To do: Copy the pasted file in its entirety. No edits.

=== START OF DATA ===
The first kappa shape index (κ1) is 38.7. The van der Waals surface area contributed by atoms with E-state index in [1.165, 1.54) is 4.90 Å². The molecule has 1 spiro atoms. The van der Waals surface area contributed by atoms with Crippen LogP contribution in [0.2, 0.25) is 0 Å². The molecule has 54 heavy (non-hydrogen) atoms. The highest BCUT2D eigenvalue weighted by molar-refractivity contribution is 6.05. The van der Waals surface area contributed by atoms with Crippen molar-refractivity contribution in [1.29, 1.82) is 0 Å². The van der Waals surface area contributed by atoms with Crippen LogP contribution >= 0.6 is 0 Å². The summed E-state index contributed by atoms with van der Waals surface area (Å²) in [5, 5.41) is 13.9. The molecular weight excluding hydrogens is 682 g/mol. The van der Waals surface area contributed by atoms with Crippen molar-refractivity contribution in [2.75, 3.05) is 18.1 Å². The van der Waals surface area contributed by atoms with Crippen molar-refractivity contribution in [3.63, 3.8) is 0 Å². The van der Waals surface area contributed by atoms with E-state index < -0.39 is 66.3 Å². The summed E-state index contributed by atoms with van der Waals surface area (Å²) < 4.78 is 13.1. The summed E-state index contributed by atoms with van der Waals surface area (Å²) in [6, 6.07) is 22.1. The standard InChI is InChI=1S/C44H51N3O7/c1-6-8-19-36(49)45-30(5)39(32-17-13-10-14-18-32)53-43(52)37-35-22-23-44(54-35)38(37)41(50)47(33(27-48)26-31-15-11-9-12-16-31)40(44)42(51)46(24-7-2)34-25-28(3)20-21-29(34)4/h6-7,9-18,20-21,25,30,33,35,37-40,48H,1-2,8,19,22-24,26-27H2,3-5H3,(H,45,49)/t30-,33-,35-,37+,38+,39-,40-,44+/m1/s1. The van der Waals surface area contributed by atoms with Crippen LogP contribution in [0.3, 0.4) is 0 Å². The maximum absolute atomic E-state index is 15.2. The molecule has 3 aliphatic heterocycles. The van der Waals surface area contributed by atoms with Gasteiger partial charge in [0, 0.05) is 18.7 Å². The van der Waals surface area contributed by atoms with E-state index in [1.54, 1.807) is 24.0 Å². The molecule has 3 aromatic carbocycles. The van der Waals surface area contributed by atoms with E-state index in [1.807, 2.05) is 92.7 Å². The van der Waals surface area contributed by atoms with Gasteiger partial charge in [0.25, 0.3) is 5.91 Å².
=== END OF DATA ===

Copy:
The first kappa shape index (κ1) is 38.7. The van der Waals surface area contributed by atoms with E-state index in [1.165, 1.54) is 4.90 Å². The molecule has 1 spiro atoms. The van der Waals surface area contributed by atoms with Crippen LogP contribution in [0.2, 0.25) is 0 Å². The molecule has 54 heavy (non-hydrogen) atoms. The highest BCUT2D eigenvalue weighted by molar-refractivity contribution is 6.05. The van der Waals surface area contributed by atoms with Crippen molar-refractivity contribution in [1.29, 1.82) is 0 Å². The van der Waals surface area contributed by atoms with Crippen LogP contribution >= 0.6 is 0 Å². The summed E-state index contributed by atoms with van der Waals surface area (Å²) in [5, 5.41) is 13.9. The molecular weight excluding hydrogens is 682 g/mol. The van der Waals surface area contributed by atoms with Crippen molar-refractivity contribution in [2.75, 3.05) is 18.1 Å². The van der Waals surface area contributed by atoms with Crippen molar-refractivity contribution in [3.63, 3.8) is 0 Å². The van der Waals surface area contributed by atoms with E-state index < -0.39 is 66.3 Å². The summed E-state index contributed by atoms with van der Waals surface area (Å²) < 4.78 is 13.1. The summed E-state index contributed by atoms with van der Waals surface area (Å²) in [6, 6.07) is 22.1. The standard InChI is InChI=1S/C44H51N3O7/c1-6-8-19-36(49)45-30(5)39(32-17-13-10-14-18-32)53-43(52)37-35-22-23-44(54-35)38(37)41(50)47(33(27-48)26-31-15-11-9-12-16-31)40(44)42(51)46(24-7-2)34-25-28(3)20-21-29(34)4/h6-7,9-18,20-21,25,30,33,35,37-40,48H,1-2,8,19,22-24,26-27H2,3-5H3,(H,45,49)/t30-,33-,35-,37+,38+,39-,40-,44+/m1/s1. The van der Waals surface area contributed by atoms with Crippen LogP contribution in [0.3, 0.4) is 0 Å². The maximum absolute atomic E-state index is 15.2. The molecule has 3 aliphatic heterocycles. The van der Waals surface area contributed by atoms with Gasteiger partial charge in [0, 0.05) is 18.7 Å². The van der Waals surface area contributed by atoms with E-state index in [1.54, 1.807) is 24.0 Å². The molecule has 3 aromatic carbocycles. The van der Waals surface area contributed by atoms with E-state index in [1.807, 2.05) is 92.7 Å². The van der Waals surface area contributed by atoms with Gasteiger partial charge in [0.25, 0.3) is 5.91 Å².